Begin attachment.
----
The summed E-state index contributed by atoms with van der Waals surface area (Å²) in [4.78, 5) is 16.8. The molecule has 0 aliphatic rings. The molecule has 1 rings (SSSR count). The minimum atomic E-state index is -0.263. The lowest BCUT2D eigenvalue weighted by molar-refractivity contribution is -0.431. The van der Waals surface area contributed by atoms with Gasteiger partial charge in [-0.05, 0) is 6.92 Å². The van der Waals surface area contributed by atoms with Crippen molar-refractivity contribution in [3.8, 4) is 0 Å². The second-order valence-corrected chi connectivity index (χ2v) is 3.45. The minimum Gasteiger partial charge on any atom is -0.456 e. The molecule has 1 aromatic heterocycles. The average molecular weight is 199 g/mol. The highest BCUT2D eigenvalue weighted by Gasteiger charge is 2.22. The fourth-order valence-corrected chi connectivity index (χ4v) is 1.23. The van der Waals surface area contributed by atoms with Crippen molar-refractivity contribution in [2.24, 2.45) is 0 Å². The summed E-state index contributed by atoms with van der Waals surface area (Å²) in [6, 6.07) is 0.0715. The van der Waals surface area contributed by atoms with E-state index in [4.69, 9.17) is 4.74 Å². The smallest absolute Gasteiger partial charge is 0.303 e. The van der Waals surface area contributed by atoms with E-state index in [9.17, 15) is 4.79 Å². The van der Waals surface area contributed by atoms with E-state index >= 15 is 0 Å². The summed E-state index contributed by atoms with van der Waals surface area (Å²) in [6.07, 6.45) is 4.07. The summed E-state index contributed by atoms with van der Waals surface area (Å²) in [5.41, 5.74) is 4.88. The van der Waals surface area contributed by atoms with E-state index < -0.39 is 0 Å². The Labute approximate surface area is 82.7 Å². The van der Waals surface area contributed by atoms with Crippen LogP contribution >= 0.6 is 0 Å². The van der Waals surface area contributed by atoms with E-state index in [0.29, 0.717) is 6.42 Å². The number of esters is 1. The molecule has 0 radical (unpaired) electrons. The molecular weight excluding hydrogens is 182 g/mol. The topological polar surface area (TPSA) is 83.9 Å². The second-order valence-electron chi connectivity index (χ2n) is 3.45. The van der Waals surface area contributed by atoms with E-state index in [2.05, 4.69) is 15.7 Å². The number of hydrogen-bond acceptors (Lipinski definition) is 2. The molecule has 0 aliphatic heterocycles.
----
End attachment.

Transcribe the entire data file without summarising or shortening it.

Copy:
The summed E-state index contributed by atoms with van der Waals surface area (Å²) in [4.78, 5) is 16.8. The molecule has 0 aliphatic rings. The molecule has 1 rings (SSSR count). The minimum atomic E-state index is -0.263. The lowest BCUT2D eigenvalue weighted by molar-refractivity contribution is -0.431. The van der Waals surface area contributed by atoms with Gasteiger partial charge in [-0.05, 0) is 6.92 Å². The van der Waals surface area contributed by atoms with Crippen molar-refractivity contribution in [3.8, 4) is 0 Å². The second-order valence-corrected chi connectivity index (χ2v) is 3.45. The minimum Gasteiger partial charge on any atom is -0.456 e. The molecule has 1 aromatic heterocycles. The average molecular weight is 199 g/mol. The highest BCUT2D eigenvalue weighted by Gasteiger charge is 2.22. The fourth-order valence-corrected chi connectivity index (χ4v) is 1.23. The van der Waals surface area contributed by atoms with Crippen molar-refractivity contribution in [2.24, 2.45) is 0 Å². The summed E-state index contributed by atoms with van der Waals surface area (Å²) in [6, 6.07) is 0.0715. The van der Waals surface area contributed by atoms with E-state index in [4.69, 9.17) is 4.74 Å². The smallest absolute Gasteiger partial charge is 0.303 e. The van der Waals surface area contributed by atoms with E-state index in [9.17, 15) is 4.79 Å². The van der Waals surface area contributed by atoms with E-state index >= 15 is 0 Å². The summed E-state index contributed by atoms with van der Waals surface area (Å²) in [6.07, 6.45) is 4.07. The summed E-state index contributed by atoms with van der Waals surface area (Å²) in [5.41, 5.74) is 4.88. The van der Waals surface area contributed by atoms with E-state index < -0.39 is 0 Å². The Labute approximate surface area is 82.7 Å². The van der Waals surface area contributed by atoms with Crippen LogP contribution >= 0.6 is 0 Å². The van der Waals surface area contributed by atoms with E-state index in [0.29, 0.717) is 6.42 Å². The number of esters is 1. The molecule has 0 radical (unpaired) electrons. The molecular weight excluding hydrogens is 182 g/mol. The topological polar surface area (TPSA) is 83.9 Å². The second-order valence-electron chi connectivity index (χ2n) is 3.45. The van der Waals surface area contributed by atoms with E-state index in [2.05, 4.69) is 15.7 Å². The number of hydrogen-bond acceptors (Lipinski definition) is 2. The molecule has 0 aliphatic heterocycles.